The MIssing Criticism: Papageorge on Robert Adams and 'What We Bought'
In 2000, the Yale University Art Galley acquired the 193 prints that comprise Robert Adams' book What We Bought: The New World (cover right). Two years later, Tod Papageorge wrote this critical appraisal, which also includes a significant amount of details about Adams' working method, derived from conversations with the artist. The essay originally appeared in the Yale University Art Galley Bulletin.
Download the essay here (PDF).
My intention here is not to “valorize” Robert Adams (or this necessarily imprecise version of him), but to illuminate — or simply surround — what I consider a remarkable moment in the history of recent art. If, as I believe, Adams’s work of this period stands as one of the most significant, and original, achievements produced by an American artist in the last thirty years, it was an accomplishment created and fed by the stringency of the decisions, both personal and aesthetic, that he made in the universal tumult that was 1968.
The pictures that Adams began to produce that September were resolute in their determination to eschew any type of pictorial effect in favor of a direct, matter-of-fact descriptiveness that just avoided triviality. Rather than failing through cleverness or excess or by straining for beauty, these photographs risked that possibility by appearing to be little more than the record-keeping snapshots that architects, contractors, and developers jam into their project-files. The drama in them, such as it was, occurred in the air, as sunlight and figured clouds took on the role of Chorus to the mute prairies, highways, four-way stops and agglomerations of building-types below, elevating them into places worth … cherishing? No, not quite, but certainly worth contemplating as they sat there, so irrefutably present in their nakedness.
Originally published in 1995,What We Bought is currently out of print, though copies are available from the usual sources online, starting at around $400. (Click on the cover image here to see sample spreads from the book). However, the Yale University Art Gallery is planning to publish a facsimile edition next spring. The gallery will also issue an new, expanded version of Adam's Denver next year as well.
Aperture has just published a new edition of Adams' The New West, and reports that "a major traveling exhibition" of the photographer's work will begin touring in 2010.
Papageorge has been the Director of Graduate Study in Photography at the Yale School of Art since 1979. Aperture has recently published his book American Sports, 1970: Or How We Spent the War in Vietnam. Last year, Steidl published his book Passing Through Eden: Photographs of Central Park.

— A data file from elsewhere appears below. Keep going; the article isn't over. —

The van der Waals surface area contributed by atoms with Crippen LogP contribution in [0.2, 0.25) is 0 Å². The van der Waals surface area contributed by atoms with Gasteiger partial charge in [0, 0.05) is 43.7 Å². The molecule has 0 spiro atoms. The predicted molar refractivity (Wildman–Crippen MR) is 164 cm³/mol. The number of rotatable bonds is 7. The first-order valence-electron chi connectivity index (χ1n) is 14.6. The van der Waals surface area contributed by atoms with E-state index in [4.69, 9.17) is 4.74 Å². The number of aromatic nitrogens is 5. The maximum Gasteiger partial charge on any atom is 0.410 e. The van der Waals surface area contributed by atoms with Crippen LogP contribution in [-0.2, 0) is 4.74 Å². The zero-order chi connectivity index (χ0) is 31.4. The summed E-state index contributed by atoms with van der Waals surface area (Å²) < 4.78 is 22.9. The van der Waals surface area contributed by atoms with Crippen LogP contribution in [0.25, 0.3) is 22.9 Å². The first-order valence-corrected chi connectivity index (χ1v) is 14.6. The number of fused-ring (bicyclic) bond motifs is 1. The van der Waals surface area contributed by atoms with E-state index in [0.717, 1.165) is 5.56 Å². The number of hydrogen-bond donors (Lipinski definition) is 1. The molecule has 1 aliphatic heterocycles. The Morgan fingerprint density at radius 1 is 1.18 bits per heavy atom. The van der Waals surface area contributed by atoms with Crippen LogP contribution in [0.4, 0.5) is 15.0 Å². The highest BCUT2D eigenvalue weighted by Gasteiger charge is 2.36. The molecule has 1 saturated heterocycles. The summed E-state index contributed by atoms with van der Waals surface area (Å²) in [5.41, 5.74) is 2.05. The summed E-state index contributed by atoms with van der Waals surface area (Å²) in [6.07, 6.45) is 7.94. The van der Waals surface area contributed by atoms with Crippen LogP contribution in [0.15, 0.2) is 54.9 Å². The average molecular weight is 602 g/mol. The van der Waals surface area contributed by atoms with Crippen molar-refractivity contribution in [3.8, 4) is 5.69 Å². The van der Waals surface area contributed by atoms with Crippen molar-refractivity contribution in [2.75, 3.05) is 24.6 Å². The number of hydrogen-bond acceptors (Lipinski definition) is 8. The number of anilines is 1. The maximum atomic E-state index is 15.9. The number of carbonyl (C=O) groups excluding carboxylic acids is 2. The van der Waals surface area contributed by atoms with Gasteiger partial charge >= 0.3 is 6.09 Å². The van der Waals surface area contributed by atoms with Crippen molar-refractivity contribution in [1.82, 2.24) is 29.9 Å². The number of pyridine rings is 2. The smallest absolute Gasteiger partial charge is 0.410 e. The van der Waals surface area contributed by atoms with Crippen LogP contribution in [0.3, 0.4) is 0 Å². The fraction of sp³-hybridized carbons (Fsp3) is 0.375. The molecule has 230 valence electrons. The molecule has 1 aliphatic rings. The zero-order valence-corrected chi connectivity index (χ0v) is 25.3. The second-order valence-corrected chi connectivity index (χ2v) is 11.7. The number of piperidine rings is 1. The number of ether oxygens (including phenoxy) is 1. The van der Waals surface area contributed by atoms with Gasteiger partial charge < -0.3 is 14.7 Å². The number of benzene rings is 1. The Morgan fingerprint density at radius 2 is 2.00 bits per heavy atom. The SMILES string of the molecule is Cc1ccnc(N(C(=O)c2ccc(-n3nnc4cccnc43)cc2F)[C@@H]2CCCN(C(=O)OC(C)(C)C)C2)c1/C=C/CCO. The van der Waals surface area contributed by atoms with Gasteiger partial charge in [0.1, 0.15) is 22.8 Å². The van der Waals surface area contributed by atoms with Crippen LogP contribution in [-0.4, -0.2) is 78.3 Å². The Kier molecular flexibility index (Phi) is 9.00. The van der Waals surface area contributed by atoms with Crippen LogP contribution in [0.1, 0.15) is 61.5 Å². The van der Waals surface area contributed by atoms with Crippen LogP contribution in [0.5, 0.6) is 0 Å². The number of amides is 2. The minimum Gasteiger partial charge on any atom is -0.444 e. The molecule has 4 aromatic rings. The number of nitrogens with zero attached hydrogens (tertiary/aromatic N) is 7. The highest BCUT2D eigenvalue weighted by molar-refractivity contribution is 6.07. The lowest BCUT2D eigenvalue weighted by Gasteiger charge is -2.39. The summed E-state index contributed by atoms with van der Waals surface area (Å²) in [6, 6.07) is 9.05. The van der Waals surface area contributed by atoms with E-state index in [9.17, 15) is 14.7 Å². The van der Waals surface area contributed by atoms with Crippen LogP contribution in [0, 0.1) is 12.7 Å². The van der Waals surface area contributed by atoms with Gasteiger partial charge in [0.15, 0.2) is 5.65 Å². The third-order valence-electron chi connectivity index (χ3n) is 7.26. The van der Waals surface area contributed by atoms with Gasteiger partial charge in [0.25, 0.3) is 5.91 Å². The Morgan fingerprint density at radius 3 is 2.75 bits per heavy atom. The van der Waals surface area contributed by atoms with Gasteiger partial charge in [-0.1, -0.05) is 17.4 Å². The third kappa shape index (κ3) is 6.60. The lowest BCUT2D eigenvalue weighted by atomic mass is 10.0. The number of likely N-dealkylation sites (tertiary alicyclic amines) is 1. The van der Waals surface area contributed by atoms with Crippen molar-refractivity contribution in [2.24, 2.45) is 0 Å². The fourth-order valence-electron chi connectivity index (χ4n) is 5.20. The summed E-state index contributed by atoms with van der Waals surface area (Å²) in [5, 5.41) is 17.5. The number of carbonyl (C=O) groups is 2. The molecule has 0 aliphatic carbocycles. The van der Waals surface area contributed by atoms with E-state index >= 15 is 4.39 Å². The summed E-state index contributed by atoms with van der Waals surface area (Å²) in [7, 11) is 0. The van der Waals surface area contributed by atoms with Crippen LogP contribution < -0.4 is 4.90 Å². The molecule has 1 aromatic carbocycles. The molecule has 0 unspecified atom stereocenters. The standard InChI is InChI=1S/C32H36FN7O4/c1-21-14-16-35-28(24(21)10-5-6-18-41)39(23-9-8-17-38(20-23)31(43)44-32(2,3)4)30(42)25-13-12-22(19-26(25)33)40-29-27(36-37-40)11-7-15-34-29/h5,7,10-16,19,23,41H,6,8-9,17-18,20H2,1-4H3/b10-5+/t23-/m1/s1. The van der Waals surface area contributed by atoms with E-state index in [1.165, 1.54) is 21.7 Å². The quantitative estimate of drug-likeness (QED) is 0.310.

This is the second in an occasional series, Photography: The Missing Criticism, which aims to bring great writing on photography back into print. The first was Papageorge's essay on Walker Evans and Robert Frank.
In print, but difficult to obtain--and certainly great: the Ongoing Moment, by Geoff Dyer.
Posted by: RPMcSweeney at April 7, 2008 03:46 PM
One of the footnotes for Papageorge's terrific 1981 "Essay on Influence" cites the transcript to a 1975 Robert Frank talk. Frank spoke at a symposium at Wellesley College in April of that year, scant days after the death of Walker Evans. The long out-of-print and hard to obtain "Photography Within the Humanities" contains transcripts of Frank's talk and nine others, including a grand and illuminating talk by John Szarkowski.
If I had a nickel for every time the word "stunning" appeared in print as a description of some dull photograph, I'd be retired already. Frank's talk, or at least parts of it, truly is stunning in its challenge to the common wisdom of ambitious would-be artists working in the medium of photography.
Posted by: Walter Dufresne at April 23, 2008 07:54 PM
Thanks again for making available a terrific piece of criticism.
BTW - is this series exclusively to be essays by Papageorge? If so, what about his essay on Winogrand that introduces 'Public Relations'?
Posted by: yclee at June 7, 2008 06:37 AM
The "Missing Criticism" was invented basically to create a rubric for publishing Papageorge on Evans & Frank. Papageorge also generously gave me this one too. I'm happy to publish essays by other critics and photographers, I just have found any more yet.
As for the introduction to "Public Relations," I guess it qualifies for being out of print (per a quick search of Amazon), but the book also seems pretty easily & cheaply available. I'm more interested in bringing things back into print that are not available at all or pretty expensive to acquire.
Posted by: Eric Etheridge at June 7, 2008 07:23 AM
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